Another question you will need to answer up front is whether your forums are moderated, and if so, to what degree. On moderated forums, messages are filtered and processed by one or more moderators that must approve all messages to make sure that they follow the established rules and norms. An example of a moderated forum would be a message board for people coping with cancer. The moderator in this case would approve all messages except for blatant advertisements and trolls (messages intended to inflame and infuriate others).
Unmoderated forums are free-for-all discussions in which anything goes. People can say whatever they want, and it is up to the members of the community to enforce any rules and social norms. An example of an unmoderated forum is an ad hoc chat room set up by a high school student where she and her friends can talk about whatever they want. The only thing keeping people from being viciously rude to one another in this case is the fact that they know each other and have an ongoing relationship, seeing each other in school.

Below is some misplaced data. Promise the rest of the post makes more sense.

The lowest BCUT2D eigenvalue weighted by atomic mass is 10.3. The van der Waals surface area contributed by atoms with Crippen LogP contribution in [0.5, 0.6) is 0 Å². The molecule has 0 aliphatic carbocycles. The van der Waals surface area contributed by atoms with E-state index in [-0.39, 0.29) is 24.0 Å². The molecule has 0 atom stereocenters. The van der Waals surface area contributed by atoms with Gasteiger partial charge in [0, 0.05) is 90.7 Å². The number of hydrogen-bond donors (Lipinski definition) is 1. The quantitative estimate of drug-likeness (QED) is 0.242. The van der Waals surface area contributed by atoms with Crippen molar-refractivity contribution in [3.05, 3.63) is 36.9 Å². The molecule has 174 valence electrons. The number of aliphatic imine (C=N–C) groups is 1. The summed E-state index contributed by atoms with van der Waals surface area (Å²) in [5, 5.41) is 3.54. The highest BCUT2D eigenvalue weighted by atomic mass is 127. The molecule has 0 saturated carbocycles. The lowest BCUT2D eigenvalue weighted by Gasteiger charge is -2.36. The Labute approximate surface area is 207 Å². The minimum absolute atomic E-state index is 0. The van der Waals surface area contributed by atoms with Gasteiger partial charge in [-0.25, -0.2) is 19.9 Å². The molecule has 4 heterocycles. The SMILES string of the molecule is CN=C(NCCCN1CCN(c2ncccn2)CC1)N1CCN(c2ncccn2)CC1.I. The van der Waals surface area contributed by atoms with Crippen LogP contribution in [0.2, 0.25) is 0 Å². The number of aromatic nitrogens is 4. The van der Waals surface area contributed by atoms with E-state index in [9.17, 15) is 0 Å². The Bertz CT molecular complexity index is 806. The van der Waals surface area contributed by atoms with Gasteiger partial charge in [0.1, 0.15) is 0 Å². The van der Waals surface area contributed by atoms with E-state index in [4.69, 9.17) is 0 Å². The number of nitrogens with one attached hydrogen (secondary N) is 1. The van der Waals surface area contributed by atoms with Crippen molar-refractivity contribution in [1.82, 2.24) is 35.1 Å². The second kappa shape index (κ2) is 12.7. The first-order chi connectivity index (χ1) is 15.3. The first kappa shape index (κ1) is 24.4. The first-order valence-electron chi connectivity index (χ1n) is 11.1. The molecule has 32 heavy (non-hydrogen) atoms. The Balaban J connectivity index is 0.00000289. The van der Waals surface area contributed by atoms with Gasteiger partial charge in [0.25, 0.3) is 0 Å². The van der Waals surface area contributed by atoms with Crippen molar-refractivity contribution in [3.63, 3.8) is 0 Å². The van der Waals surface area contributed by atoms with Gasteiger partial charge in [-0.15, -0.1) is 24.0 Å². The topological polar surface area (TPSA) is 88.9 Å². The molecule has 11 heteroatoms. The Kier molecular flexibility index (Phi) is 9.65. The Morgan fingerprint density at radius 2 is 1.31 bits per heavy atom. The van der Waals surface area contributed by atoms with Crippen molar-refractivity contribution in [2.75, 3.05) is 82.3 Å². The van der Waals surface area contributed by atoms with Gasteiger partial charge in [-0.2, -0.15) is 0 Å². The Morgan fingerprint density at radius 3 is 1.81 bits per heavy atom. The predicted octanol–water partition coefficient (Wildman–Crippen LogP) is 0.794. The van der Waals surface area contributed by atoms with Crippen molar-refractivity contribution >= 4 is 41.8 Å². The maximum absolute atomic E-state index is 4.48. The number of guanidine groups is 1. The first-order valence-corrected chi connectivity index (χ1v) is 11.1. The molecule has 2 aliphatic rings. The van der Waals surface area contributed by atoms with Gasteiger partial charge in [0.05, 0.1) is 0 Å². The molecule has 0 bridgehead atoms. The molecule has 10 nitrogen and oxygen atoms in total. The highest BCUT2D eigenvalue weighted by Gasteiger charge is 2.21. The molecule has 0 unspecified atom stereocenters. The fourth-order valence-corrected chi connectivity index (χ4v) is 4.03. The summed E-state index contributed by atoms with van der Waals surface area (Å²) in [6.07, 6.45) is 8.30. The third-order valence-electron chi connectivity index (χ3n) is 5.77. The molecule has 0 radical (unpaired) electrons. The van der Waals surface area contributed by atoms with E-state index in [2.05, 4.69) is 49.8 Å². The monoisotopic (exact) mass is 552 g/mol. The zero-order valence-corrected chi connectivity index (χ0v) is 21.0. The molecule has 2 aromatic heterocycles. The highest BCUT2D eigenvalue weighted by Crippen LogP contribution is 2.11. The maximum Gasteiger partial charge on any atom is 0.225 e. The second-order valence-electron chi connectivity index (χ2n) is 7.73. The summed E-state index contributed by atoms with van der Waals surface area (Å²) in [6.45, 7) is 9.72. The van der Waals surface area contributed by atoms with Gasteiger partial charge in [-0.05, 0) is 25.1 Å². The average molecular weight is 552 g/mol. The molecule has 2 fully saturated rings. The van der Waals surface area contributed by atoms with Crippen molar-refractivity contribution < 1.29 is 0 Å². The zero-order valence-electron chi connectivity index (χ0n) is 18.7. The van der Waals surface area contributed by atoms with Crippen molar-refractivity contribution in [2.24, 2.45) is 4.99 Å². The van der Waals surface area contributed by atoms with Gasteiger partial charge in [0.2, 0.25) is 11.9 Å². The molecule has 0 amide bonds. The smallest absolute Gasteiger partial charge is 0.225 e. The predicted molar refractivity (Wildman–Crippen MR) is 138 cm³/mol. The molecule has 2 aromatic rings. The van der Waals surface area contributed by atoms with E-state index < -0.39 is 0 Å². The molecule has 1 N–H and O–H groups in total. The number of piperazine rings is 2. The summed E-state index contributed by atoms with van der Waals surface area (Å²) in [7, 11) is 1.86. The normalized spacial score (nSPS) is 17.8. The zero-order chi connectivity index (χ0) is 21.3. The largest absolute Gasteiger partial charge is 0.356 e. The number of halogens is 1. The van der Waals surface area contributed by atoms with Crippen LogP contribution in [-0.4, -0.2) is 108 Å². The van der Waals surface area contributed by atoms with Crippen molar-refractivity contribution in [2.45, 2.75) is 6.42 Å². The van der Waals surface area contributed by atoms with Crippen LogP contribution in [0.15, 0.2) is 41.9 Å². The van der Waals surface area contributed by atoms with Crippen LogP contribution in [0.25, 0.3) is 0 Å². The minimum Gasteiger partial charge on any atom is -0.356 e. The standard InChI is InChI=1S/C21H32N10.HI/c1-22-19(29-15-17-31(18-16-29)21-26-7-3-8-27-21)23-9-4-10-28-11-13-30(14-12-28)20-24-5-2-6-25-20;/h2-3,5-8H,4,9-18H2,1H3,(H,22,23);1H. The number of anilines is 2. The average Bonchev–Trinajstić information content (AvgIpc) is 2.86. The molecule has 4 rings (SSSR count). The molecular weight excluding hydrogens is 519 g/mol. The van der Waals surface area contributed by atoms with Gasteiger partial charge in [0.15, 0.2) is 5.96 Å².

There are many options between these two extremes. For example, an e-mail list could be moderated to the extent that a moderator has to approve the first few messages that everyone posts, but unmoderated in the sense that after someone has had three messages approved, her messages no longer have to be approved to be posted. As another example, a message board could be unmoderated except for a few spot checks to make sure that no one is posting copyrighted material. Furthermore, people can send complaints or notifications of usage violations to the owner of the message board, who can then act reasonably in handling the complaint.
The upshot is that there are many options with respect to moderation. Your choice of the level of moderation all depends on what kind of community and discussion you want.